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Wyvell History, Family Crest & Coats of Arms



Wyvell is a name that was brought to England by the ancestors of the Wyvell family when they migrated to the region after the Norman Conquest in 1066. The Wyvell family lived in Yorkshire, at Wyville.

Early Origins of the Wyvell family


The surname Wyvell was first found in Yorkshire where "this ancient Norman family is said to be descended from Sir Humphry de Wyvill, who lived at the time of the Conquest, and whose descendants were seated at Slingsby in the county." [1]CITATION[CLOSE]
Shirley, Evelyn Philip, The Noble and Gentle Men of England; The Arms and Descents. Westminster: John Bower Nichols and Sons, 1866, Print.
"This place, at the time of the Conquest, belonged to the Lacy family; and afterwards to the Mowbrays, who had a castle here. The Wyville family, the Knights Templars, and others, held lands under the Mowbrays; and the castle subsequently became the property of the noble family of Hastings, who are supposed to have rebuilt it. William, the great Lord Hastings, was beheaded by Richard III., and was succeeded here by his son Edward, who by will in 1497 directed Slingsby to be sold." [2]CITATION[CLOSE]
Lewis, Samuel, A Topographical Dictionary of England. Institute of Historical Research, 1848, Print.

Early History of the Wyvell family


This web page shows only a small excerpt of our Wyvell research.
Another 211 words (15 lines of text) covering the years 1620, 1614, 1681, 1659 and 1660 are included under the topic Early Wyvell History in all our PDF Extended History products and printed products wherever possible.

Wyvell Spelling Variations


Norman surnames are characterized by a multitude of spelling variations. The frequent changes in surnames are largely due to the fact that the Old and Middle English languages lacked definite spelling rules. The introduction of Norman French to England, as well as the official court languages of Latin and French, also had pronounced influences on the spelling of surnames. Since medieval scribes and church officials recorded names as they sounded, rather than adhering to any specific spelling rules, it was common to find the same individual referred to with different spellings. The name has been spelled Wyville, Wyfield and others.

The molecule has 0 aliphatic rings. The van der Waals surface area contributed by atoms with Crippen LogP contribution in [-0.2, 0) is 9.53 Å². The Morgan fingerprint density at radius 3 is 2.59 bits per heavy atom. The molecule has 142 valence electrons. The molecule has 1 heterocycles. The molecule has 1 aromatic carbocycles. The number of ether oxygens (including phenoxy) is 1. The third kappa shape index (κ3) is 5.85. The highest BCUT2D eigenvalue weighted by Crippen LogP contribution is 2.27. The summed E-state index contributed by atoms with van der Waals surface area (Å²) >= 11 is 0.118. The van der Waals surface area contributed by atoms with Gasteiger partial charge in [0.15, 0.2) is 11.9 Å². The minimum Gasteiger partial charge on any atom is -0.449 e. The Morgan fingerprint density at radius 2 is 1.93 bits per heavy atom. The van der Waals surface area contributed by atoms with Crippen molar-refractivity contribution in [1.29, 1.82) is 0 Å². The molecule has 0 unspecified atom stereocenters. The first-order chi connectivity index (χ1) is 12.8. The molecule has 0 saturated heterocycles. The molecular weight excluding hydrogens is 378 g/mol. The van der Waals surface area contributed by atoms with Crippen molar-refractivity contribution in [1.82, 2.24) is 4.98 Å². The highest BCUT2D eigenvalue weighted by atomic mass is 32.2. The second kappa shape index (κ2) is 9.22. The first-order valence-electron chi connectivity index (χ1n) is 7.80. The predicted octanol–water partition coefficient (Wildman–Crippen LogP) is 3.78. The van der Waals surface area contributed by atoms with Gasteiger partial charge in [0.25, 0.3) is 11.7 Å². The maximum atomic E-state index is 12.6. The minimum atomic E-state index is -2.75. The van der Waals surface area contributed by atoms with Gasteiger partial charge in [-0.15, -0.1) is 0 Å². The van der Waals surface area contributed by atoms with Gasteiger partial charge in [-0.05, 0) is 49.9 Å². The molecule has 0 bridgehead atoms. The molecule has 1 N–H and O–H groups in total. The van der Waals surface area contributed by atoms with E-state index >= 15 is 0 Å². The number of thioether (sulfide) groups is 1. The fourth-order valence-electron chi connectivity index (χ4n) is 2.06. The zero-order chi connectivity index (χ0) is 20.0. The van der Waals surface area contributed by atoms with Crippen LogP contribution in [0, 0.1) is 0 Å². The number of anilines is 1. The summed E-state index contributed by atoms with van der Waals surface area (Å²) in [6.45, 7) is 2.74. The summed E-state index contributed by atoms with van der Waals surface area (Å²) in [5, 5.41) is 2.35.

Early Notables of the Wyvell family (pre 1700)


Another 32 words (2 lines of text) are included under the topic Early Wyvell Notables in all our PDF Extended History products and printed products wherever possible.

Migration of the Wyvell family to Ireland


Some of the Wyvell family moved to Ireland, but this topic is not covered in this excerpt. More information about their life in Ireland is included in all our PDF Extended History products and printed products wherever possible.

Migration of the Wyvell family to the New World and Oceana


Many English families emigrated to North American colonies in order to escape the political chaos in Britain at this time. Unfortunately, many English families made the trip to the New World under extremely harsh conditions. Overcrowding on the ships caused the majority of the immigrants to arrive diseased, famished, and destitute from the long journey across the stormy Atlantic. Despite these hardships, many of the families prospered and went on to make invaluable contributions to the development of the cultures of the United States and Canada. Early North American immigration records have revealed a number of people bearing the name Wyvell or a variant listed above: Phillip Wiyfield who settled in Virginia in 1660.

Contemporary Notables of the name Wyvell (post 1700)


  • Manton M. Wyvell, American Democrat politician, Candidate for U.S. Representative from New York 43rd District, 1912, 1914; Delegate to Democratic National Convention from New York, 1920 [3]CITATION[CLOSE]
    The Political Graveyard: Alphabetical Name Index. (Retrieved 2016, January 15) . Retrieved from http://politicalgraveyard.com/alpha/index.html
  • Dorothy Wyvell, American politician, Representative from Texas 16th District, 1960 [3]CITATION[CLOSE]
    The Political Graveyard: Alphabetical Name Index. (Retrieved 2016, January 15) . Retrieved from http://politicalgraveyard.com/alpha/index.html

The Wyvell Motto


The motto was originally a war cry or slogan. Mottoes first began to be shown with arms in the 14th and 15th centuries, but were not in general use until the 17th century. Thus the oldest coats of arms generally do not include a motto. Mottoes seldom form part of the grant of arms: Under most heraldic authorities, a motto is an optional component of the coat of arms, and can be added to or changed at will; many families have chosen not to display a motto.

Motto: Par la volonté de Dieu
Motto Translation: By the will of God.


Wyvell Family Crest Products



See Also



Citations


  1. ^ Shirley, Evelyn Philip, The Noble and Gentle Men of England; The Arms and Descents. Westminster: John Bower Nichols and Sons, 1866, Print.
  2. ^ Lewis, Samuel, A Topographical Dictionary of England. Institute of Historical Research, 1848, Print.
  3. ^ The Political Graveyard: Alphabetical Name Index. (Retrieved 2016, January 15) . Retrieved from http://politicalgraveyard.com/alpha/index.html

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